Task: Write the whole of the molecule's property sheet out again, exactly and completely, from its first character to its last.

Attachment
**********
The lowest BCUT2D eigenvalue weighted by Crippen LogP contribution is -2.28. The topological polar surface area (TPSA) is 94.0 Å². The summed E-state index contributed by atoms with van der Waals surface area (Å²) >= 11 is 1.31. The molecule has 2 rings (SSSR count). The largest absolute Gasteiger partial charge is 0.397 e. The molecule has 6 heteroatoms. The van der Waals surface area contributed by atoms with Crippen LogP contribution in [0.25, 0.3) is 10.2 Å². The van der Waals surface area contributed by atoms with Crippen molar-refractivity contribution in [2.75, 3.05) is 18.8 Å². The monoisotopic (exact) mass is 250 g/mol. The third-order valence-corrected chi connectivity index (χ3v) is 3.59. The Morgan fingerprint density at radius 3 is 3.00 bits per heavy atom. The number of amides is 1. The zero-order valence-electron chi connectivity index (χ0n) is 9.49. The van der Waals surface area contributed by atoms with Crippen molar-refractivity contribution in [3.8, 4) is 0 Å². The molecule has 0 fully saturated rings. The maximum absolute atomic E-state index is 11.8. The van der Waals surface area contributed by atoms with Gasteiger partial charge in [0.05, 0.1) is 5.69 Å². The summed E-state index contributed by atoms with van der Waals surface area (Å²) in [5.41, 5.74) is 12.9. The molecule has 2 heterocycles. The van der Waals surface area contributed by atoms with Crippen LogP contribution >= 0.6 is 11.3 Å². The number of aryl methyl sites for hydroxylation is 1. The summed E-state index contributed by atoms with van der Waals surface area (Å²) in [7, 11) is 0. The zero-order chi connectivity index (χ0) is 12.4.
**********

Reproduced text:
The lowest BCUT2D eigenvalue weighted by Crippen LogP contribution is -2.28. The topological polar surface area (TPSA) is 94.0 Å². The summed E-state index contributed by atoms with van der Waals surface area (Å²) >= 11 is 1.31. The molecule has 2 rings (SSSR count). The largest absolute Gasteiger partial charge is 0.397 e. The molecule has 6 heteroatoms. The van der Waals surface area contributed by atoms with Crippen LogP contribution in [0.25, 0.3) is 10.2 Å². The van der Waals surface area contributed by atoms with Crippen molar-refractivity contribution in [2.75, 3.05) is 18.8 Å². The monoisotopic (exact) mass is 250 g/mol. The third-order valence-corrected chi connectivity index (χ3v) is 3.59. The Morgan fingerprint density at radius 3 is 3.00 bits per heavy atom. The number of amides is 1. The zero-order valence-electron chi connectivity index (χ0n) is 9.49. The van der Waals surface area contributed by atoms with Crippen molar-refractivity contribution in [3.8, 4) is 0 Å². The molecule has 0 fully saturated rings. The maximum absolute atomic E-state index is 11.8. The van der Waals surface area contributed by atoms with Gasteiger partial charge in [0.05, 0.1) is 5.69 Å². The summed E-state index contributed by atoms with van der Waals surface area (Å²) in [5.41, 5.74) is 12.9. The molecule has 2 heterocycles. The van der Waals surface area contributed by atoms with Crippen LogP contribution >= 0.6 is 11.3 Å². The number of aryl methyl sites for hydroxylation is 1. The summed E-state index contributed by atoms with van der Waals surface area (Å²) in [7, 11) is 0. The zero-order chi connectivity index (χ0) is 12.4.